A federal bill that would require unions to make detailed financial information public is “inexplicably intrusive” and could derail the collective bargaining process in Ontario, the province’s Labour Minister says.
Linda Jeffrey made the comments in a letter sent to members of the Senate on Monday, less than one week after Bill C-377 passed third reading in the House of Commons and was sent to the upper chamber for review. Quebec’s labour minister wrote separately to her federal counterpart last week expressing concern about the legislation.
If passed, the bill would require labour unions to give the Canada Revenue Agency information including salaries and benefits for top earners, details of some transactions over $5,000 and an accounting of time and money spent on lobbying. The data would eventually be posted online.
Russ Hiebert, the Conservative MP who introduced the bill, says unions should be held to higher standards because they, like charities, receive tax benefits. He said the bill would bring Canada’s disclosure laws in line with those of the United States and clear up any perceptions that unions are misusing the money they collect from their members. Unions argue the bill targets them unfairly while leaving other groups that receive tax breaks untouched.
In her letter to Senators, Ms. Jeffrey wrote that the proposed legislation raises “serious concerns” for Ontario.
“The Government of Ontario wishes to convey to you and the Government of Canada our serious concerns regarding the inexplicably intrusive nature of Bill C-377’s financial disclosure obligations,” Ms. Jeffrey wrote.
Ms. Jeffrey said the new requirements would impose a heavy burden on both unions and the federal government and could compromise the privacy of those whose names and salaries are made public. She added that Ontario’s labour laws already require unions to provide copies of their audited financial statements to any member who asks.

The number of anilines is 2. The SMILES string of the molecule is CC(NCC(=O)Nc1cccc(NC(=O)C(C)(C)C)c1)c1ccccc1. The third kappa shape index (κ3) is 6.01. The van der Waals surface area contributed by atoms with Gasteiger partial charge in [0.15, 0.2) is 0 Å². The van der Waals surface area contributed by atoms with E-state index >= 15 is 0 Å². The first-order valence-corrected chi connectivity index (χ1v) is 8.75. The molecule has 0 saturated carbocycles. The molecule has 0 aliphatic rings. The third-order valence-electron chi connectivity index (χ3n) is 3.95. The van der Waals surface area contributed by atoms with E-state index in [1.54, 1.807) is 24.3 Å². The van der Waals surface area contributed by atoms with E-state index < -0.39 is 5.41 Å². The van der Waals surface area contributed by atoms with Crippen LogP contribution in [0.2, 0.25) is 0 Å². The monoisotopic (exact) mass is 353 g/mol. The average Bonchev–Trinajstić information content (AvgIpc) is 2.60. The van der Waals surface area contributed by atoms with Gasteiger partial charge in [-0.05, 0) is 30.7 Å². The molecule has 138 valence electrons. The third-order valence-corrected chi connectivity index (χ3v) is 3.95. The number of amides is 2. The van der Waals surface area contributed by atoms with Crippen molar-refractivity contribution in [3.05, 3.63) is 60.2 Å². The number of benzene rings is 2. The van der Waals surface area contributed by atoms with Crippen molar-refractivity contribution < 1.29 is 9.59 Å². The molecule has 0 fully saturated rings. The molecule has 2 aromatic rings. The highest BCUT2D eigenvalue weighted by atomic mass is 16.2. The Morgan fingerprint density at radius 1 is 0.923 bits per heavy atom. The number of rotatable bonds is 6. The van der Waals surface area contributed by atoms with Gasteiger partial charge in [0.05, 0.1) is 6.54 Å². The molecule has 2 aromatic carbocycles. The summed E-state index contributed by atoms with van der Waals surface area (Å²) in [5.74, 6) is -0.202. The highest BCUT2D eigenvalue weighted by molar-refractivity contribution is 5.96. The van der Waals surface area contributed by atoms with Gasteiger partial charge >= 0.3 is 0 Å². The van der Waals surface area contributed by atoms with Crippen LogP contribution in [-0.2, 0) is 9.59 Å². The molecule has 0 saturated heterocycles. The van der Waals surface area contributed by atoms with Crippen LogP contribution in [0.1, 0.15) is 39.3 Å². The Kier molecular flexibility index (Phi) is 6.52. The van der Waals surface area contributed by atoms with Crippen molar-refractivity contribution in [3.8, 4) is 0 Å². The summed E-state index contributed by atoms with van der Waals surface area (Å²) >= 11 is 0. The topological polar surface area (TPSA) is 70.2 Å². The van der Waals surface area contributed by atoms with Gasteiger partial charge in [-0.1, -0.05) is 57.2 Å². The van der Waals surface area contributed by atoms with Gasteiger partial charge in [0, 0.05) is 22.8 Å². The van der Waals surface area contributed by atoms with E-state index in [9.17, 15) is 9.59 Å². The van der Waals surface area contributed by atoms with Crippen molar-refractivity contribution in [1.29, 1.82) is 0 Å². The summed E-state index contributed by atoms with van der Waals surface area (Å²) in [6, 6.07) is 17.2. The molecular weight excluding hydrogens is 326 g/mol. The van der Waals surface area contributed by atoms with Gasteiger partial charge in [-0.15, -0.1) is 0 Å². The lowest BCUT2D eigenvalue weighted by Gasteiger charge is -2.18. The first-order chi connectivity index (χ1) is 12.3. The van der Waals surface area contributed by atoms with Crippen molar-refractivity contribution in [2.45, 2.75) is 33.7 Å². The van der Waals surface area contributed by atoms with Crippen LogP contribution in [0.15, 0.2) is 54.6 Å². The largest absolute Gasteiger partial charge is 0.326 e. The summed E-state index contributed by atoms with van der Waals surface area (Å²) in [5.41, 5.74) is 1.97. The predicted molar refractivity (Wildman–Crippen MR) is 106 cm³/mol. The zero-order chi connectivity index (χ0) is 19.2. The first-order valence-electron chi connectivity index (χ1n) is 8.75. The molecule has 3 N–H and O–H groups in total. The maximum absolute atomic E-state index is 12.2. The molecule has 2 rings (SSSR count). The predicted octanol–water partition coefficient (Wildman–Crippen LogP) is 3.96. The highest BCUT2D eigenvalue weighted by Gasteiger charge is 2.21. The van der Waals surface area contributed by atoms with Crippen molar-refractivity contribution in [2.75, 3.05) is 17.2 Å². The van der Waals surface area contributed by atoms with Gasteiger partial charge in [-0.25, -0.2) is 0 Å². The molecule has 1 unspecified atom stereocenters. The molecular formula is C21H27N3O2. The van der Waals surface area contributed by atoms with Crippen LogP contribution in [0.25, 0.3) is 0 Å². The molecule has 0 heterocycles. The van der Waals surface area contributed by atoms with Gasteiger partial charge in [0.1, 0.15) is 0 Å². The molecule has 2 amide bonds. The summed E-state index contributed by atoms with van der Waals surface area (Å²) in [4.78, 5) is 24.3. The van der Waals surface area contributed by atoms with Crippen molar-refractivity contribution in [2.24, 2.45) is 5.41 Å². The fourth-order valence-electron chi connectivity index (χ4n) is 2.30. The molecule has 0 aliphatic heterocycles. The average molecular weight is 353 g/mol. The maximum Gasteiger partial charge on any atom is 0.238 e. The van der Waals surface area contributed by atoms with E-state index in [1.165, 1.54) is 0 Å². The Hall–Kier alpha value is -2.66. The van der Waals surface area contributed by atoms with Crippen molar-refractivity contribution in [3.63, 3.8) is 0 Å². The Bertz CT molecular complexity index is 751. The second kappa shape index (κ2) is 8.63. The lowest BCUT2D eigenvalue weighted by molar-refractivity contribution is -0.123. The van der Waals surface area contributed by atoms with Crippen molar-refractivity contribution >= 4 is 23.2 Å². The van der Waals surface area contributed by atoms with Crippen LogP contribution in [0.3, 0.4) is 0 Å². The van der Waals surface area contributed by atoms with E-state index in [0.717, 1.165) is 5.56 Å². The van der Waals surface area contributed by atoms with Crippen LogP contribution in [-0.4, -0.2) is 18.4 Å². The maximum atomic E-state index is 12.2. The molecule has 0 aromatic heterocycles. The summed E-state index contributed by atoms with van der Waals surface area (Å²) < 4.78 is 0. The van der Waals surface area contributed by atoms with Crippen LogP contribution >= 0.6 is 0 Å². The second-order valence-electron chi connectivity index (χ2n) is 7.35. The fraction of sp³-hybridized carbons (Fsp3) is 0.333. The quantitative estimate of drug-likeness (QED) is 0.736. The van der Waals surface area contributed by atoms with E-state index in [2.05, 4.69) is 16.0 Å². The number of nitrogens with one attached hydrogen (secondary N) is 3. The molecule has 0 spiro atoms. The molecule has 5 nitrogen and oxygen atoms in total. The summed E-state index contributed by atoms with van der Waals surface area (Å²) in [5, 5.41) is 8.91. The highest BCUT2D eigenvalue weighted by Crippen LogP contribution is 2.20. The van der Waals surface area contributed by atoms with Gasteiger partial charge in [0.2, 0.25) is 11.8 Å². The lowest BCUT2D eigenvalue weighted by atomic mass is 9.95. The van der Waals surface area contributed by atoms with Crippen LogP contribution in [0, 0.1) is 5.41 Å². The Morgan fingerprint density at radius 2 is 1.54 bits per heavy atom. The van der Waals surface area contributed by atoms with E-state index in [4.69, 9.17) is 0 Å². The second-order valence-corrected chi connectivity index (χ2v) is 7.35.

And she suggested the bill could cause significant trouble in future labour negotiations if it is passed.
“This bill, as passed in third reading, has the potential to drastically derail collective bargaining in Ontario,” Ms. Jeffrey wrote in the letter. “In these tough economic times we need governments, organized labour, and management to work together, and this bill as passed through the House needlessly intervenes in that process.”
Copies of the letter were also sent to Finance Minister Jim Flaherty, Labour Minister Lisa Raitt and other provincial labour and finance ministers.
On Monday afternoon, Mr. Hiebert said he is unfazed by Ontario and Quebec’s concerns. “I believe that this legislation is drafted in such a way that it reflects the interests of the nation,” he said.
A spokesman from Alberta Human Services said the province is watching the proposed legislation closely but would not say whether it supports it.
“The Alberta government is aware that some of the submissions made to the standing committee [on finance] expressed a concern that the federal government may be using tax legislation to otherwise regulate the relationship between unions and their members, including those subject to provincial jurisdiction,” Jay Fisher wrote in an e-mail.
Among other changes, Bill C-377 would compel unions to list the name and salary of anyone who earns more than $100,000 or holds a position of authority. They would also be required to list any benefits, bonuses, gifts and other compensation those individuals receive. In addition, the legislation would require unions to report financial transactions worth $5,000 or more that are spent on some activities, including education, training and lobbying.